The Peptide/Protein Nature of the Potentiating Agent of Camel Milk

To further characterize the potentiating effect of camel milk on insulin and its receptor, we performed various camel milk fractionations and tested their putative effects on BRET signals between hIR–Rluc8 and Grb2–Venus (Figure 4). First, we simply separated the whole milk into two major fractions, caseins that represent the major proteins (~80%) of the mammalian milk and whey containing the rest of milk proteins as illustrated by SDS-PAGE followed by Coomassie blue staining (Figure 4A). As shown in Figure 5A, while the whole defatted camel milk nicely potentiated insulin-induced BRET increase neither casein nor whey fractions (1 mg/ml) affected the insulin-induced BRET signals. The whey fraction had even a negative effect on the BRET signals (Figure 5A) probably due to the low pH (~5) of the fraction (data not shown). These data indicate that caseins cannot be involved and/or this method of fractionation did not allow preserving the biological activity of the camel milk.

FIGURE 4
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Figure 4. Camel milk fractionations. (A) The defatted camel milk was fractionated and the resulting fractions were submitted to SDS-PAGE followed by staining with the Coomassie Blue as indicated in Section “Materials and Methods.” The different tracks represent caseins (1) and whey (2) as well as the fractions 25 (3), 30 (4 and 5), and 45 (6) obtained from gel filtration chromatography (B). For gel filtration chromatography, fresh camel milk was first defatted and passed through Sephadex G-25 column and different proteins and non-protein fractions were eluted according to their absorbance at 215 nm (red graph) and 280 nm (blue graph) and conductance for non-protein fractions (light blue).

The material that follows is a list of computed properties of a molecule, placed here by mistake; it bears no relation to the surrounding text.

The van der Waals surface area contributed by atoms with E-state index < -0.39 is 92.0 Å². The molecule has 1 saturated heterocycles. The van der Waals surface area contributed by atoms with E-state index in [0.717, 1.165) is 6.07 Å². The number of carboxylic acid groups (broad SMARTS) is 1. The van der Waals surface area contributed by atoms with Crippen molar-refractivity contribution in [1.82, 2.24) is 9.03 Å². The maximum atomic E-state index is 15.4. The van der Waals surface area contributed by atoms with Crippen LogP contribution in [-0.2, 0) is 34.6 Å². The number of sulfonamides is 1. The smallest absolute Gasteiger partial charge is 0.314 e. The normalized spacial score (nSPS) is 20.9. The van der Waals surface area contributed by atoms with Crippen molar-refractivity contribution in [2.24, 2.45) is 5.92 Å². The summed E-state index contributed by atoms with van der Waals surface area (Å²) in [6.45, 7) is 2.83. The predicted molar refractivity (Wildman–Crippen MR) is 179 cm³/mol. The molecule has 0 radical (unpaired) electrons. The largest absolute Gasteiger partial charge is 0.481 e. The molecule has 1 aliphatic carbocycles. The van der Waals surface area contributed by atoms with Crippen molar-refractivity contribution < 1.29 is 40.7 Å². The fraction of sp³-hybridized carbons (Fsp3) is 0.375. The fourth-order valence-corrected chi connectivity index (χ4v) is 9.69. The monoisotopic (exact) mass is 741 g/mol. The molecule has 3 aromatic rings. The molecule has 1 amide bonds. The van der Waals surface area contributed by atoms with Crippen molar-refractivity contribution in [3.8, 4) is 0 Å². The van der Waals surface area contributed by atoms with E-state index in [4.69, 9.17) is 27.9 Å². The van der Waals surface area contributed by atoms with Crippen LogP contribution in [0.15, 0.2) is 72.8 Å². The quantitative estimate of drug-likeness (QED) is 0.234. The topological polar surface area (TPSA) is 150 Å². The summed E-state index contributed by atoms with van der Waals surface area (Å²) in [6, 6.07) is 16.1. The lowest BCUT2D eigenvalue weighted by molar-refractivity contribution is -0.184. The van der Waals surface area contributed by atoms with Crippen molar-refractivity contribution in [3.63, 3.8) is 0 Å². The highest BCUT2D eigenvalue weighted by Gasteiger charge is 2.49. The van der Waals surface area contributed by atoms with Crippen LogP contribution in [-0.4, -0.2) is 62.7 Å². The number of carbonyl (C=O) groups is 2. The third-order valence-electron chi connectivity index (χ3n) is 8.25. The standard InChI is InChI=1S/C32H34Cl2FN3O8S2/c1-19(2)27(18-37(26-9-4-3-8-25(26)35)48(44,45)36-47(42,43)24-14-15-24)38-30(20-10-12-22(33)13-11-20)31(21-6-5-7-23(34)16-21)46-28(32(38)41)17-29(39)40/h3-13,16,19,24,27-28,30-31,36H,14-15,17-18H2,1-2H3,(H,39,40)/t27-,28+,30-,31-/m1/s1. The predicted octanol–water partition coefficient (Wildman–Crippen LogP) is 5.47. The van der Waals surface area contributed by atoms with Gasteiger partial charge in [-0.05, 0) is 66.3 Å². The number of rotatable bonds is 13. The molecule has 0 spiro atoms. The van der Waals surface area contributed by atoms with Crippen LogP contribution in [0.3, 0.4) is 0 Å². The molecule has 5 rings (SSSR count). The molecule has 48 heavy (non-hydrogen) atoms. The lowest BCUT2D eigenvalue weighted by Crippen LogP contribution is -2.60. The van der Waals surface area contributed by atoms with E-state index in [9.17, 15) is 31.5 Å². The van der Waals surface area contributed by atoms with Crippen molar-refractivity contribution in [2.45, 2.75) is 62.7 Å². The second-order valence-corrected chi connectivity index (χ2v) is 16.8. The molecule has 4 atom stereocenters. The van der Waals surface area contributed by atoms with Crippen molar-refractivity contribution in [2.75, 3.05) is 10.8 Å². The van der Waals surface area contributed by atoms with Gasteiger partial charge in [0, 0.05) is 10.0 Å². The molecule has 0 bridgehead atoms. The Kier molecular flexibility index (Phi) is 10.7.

FIGURE 5
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Figure 5. Effect of camel milk fractions on BRET signals. HEK293 cells transiently co-expressing hIR–Rluc8 and Grb2–Venus were first pre-treated or not (control, red circle) 30 min with either whole camel milk (blue triangle) or its different fractions obtained by either centrifugation (A), gel filtration chromatography (B,C), or molecular weight cutoff using appropriate filters (D). Real-time BRET measurements were then performed in the absence or presence of stimulation with 100 nM of insulin as indicated. (C) The comparison of the maximal values of insulin-induced BRET averaged from the plateau of the curves shown in (B). Data are representative of three independent experiments (A,D) or mean ± SEM of three experiments (B,C) all performed in triplicate.